Bi­den’s White House strat­egy re­lies on pop­u­lar­ity of for­mer pres­i­dent

The Times-Tribune - - FRONT PAGE - BY THOMAS BEAU­MONT AND JULIE PACE

BLUFFTON, S.C. — Joe Bi­den is fi­nal­iz­ing the frame­work for a White House cam­paign that would cast him as an ex­ten­sion of Barack Obama’s pres­i­dency and po­lit­i­cal move­ment. He’s bet­ting that the ma­jor­ity of Demo­cratic vot­ers are ea­ger to re­turn to the style and sub­stance of that era — and that they’ll view him as the best op­tion to lead the way back.

The for­mer vice pres­i­dent has begun test­ing the ap­proach as he nears an ex­pected cam­paign launch later this month. Af­ter re­marks at a re­cent la­bor union event, Bi­den said he was proud to be an “Oba­mabi­den Demo­crat,” coin­ing a term that his ad­vis­ers de­fine

as prag­matic and pro­gres­sive, and a bridge be­tween the work­ing-class white vot­ers who have long had an affin­ity for Bi­den and the younger, more di­verse vot­ers who backed Obama in his­toric num­bers.

Bi­den’s strat­egy will test whether any­one other than Obama can recre­ate the coali­tion that de­liv­ered him to the White House twice, but was some­thing Hillary Clin­ton was un­able to do in 2016. And it will thrust the 44th pres­i­dent’s legacy into the cen­ter of the 2020 cam­paign.

Though Obama re­mains over­whelm­ingly pop­u­lar among Democrats, an un­der­cur­rent of the party’s pri­mary con­test is the push from some lib­eral Democrats to go far fur­ther than his ad­min­is­tra­tion in up­end­ing the fed­eral health care sys­tem or ad­dress­ing in­come in­equal­ity. Sens. Bernie San­ders of Ver­mont and El­iz­a­beth War­ren of Mas­sachusetts have led the charge, call­ing for more sweep­ing, sys­temic change, though nei­ther has ex­plic­itly crit­i­cized Obama by name.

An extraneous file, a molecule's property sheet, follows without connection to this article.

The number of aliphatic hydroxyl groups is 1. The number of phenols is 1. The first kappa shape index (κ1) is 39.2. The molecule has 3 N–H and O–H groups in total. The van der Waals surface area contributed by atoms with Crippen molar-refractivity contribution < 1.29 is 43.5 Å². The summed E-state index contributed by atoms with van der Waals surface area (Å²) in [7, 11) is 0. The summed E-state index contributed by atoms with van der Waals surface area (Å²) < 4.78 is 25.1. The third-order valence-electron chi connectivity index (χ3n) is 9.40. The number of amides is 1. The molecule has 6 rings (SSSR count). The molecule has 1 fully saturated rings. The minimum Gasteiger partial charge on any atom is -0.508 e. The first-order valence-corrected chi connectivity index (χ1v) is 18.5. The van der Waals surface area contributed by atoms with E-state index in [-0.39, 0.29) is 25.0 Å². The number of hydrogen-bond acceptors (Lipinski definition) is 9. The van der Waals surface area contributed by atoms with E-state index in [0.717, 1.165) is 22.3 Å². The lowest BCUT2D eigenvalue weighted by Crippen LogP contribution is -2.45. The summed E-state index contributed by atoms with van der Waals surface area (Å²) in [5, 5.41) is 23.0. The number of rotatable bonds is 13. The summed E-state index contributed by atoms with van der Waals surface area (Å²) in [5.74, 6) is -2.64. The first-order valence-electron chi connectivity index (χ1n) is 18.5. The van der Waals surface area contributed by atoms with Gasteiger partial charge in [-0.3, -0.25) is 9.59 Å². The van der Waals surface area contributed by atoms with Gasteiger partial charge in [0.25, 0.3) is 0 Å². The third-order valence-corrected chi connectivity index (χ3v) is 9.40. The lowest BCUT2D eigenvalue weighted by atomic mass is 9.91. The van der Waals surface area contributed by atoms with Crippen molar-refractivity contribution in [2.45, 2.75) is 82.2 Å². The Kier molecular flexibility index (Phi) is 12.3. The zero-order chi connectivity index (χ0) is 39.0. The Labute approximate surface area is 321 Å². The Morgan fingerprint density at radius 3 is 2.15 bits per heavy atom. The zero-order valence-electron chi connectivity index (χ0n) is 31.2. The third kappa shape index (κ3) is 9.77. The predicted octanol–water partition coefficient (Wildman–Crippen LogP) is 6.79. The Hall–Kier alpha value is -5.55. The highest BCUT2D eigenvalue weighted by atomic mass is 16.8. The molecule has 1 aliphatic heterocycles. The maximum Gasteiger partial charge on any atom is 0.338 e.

“The party has changed some­what,” said Paul Harstad, a long­time Obama poll­ster. “I think the party is look­ing for some­one more ag­gres­sive than Obama in tac­tics and ap­proach.”

In some ways, Bi­den’s em­brace of Obama’s legacy is to be ex­pected. He spent eight years as Obama’s No. 2, serv­ing as a key con­gres­sional li­ai­son and for­eign pol­icy ad­viser, and the two men re­main per­son­ally close.

Yet Bi­den, a 76-year-old white man with more than four decades of po­lit­i­cal ex­pe­ri­ence, is an atyp­i­cal heir to Obama’s legacy, par­tic­u­larly in a Demo­cratic field with a his­toric num­ber of mi­nor­ity can­di­dates, as well as con­tenders who rep­re­sent the kind of gen­er­a­tional change Obama ush­ered in more than a decade ago.

That puts both Obama and many of his long­time ad­vis­ers in an awk­ward spot.

Sev­eral months ago, Obama and Bi­den agreed that it would be best if the for­mer pres­i­dent did not en­dorse any can­di­date early in the pri­mary, ac­cord­ing to a per­son with knowl­edge of the con­ver­sa­tion, mean­ing Bi­den will be run­ning as an “Obama-bi­den Demo­crat” with­out Obama’s ex­plicit back­ing. The per­son with knowl­edge of Obama and Bi­den’s dis­cus­sion, as well as sev­eral Bi­den ad­vis­ers, spoke on con­di­tion of anonymity in or­der to dis­close pri­vate con­ver­sa­tions.

Most of the orig­i­nal ar­chi­tects of Obama’s pres­i­den­tial cam­paigns have no plans to work for Bi­den or en­dorse him early in the pri­mary, and some have moved on to other can­di­dates. Jen O’mal­ley Dil­lon, who held se­nior po­si­tions in Obama’s cam­paigns, is run­ning for­mer Texas Rep. Beto O’rourke’s White House ef­fort, and Joe Rospars, Obama’s chief dig­i­tal strate­gist, is an ad­viser to War­ren.